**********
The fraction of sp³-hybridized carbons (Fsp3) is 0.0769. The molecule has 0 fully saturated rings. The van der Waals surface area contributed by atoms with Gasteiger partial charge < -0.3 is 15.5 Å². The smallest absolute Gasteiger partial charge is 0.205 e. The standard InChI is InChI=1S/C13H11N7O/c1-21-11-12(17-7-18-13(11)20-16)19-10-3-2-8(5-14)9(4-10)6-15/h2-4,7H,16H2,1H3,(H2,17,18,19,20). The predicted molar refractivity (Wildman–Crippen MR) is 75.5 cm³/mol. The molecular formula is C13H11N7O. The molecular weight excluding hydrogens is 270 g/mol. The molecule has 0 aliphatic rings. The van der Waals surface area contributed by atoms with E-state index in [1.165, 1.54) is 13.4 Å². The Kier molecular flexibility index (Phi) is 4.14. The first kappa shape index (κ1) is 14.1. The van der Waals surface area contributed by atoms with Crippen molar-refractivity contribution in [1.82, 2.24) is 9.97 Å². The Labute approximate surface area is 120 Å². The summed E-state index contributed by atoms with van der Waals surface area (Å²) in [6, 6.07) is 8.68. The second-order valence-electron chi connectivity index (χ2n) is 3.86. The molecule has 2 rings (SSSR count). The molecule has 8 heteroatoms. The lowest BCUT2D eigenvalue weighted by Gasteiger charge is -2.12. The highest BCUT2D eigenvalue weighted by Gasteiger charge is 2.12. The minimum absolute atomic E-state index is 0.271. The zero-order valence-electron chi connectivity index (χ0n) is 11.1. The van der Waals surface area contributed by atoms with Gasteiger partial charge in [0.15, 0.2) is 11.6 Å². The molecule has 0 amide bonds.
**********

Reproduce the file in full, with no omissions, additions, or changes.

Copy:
The fraction of sp³-hybridized carbons (Fsp3) is 0.0769. The molecule has 0 fully saturated rings. The van der Waals surface area contributed by atoms with Gasteiger partial charge < -0.3 is 15.5 Å². The smallest absolute Gasteiger partial charge is 0.205 e. The standard InChI is InChI=1S/C13H11N7O/c1-21-11-12(17-7-18-13(11)20-16)19-10-3-2-8(5-14)9(4-10)6-15/h2-4,7H,16H2,1H3,(H2,17,18,19,20). The predicted molar refractivity (Wildman–Crippen MR) is 75.5 cm³/mol. The molecular formula is C13H11N7O. The molecular weight excluding hydrogens is 270 g/mol. The molecule has 0 aliphatic rings. The van der Waals surface area contributed by atoms with E-state index in [1.165, 1.54) is 13.4 Å². The Kier molecular flexibility index (Phi) is 4.14. The first kappa shape index (κ1) is 14.1. The van der Waals surface area contributed by atoms with Crippen molar-refractivity contribution in [1.82, 2.24) is 9.97 Å². The Labute approximate surface area is 120 Å². The summed E-state index contributed by atoms with van der Waals surface area (Å²) in [6, 6.07) is 8.68. The second-order valence-electron chi connectivity index (χ2n) is 3.86. The molecule has 2 rings (SSSR count). The molecule has 8 heteroatoms. The lowest BCUT2D eigenvalue weighted by Gasteiger charge is -2.12. The highest BCUT2D eigenvalue weighted by Gasteiger charge is 2.12. The minimum absolute atomic E-state index is 0.271. The zero-order valence-electron chi connectivity index (χ0n) is 11.1. The van der Waals surface area contributed by atoms with Gasteiger partial charge in [0.15, 0.2) is 11.6 Å². The molecule has 0 amide bonds.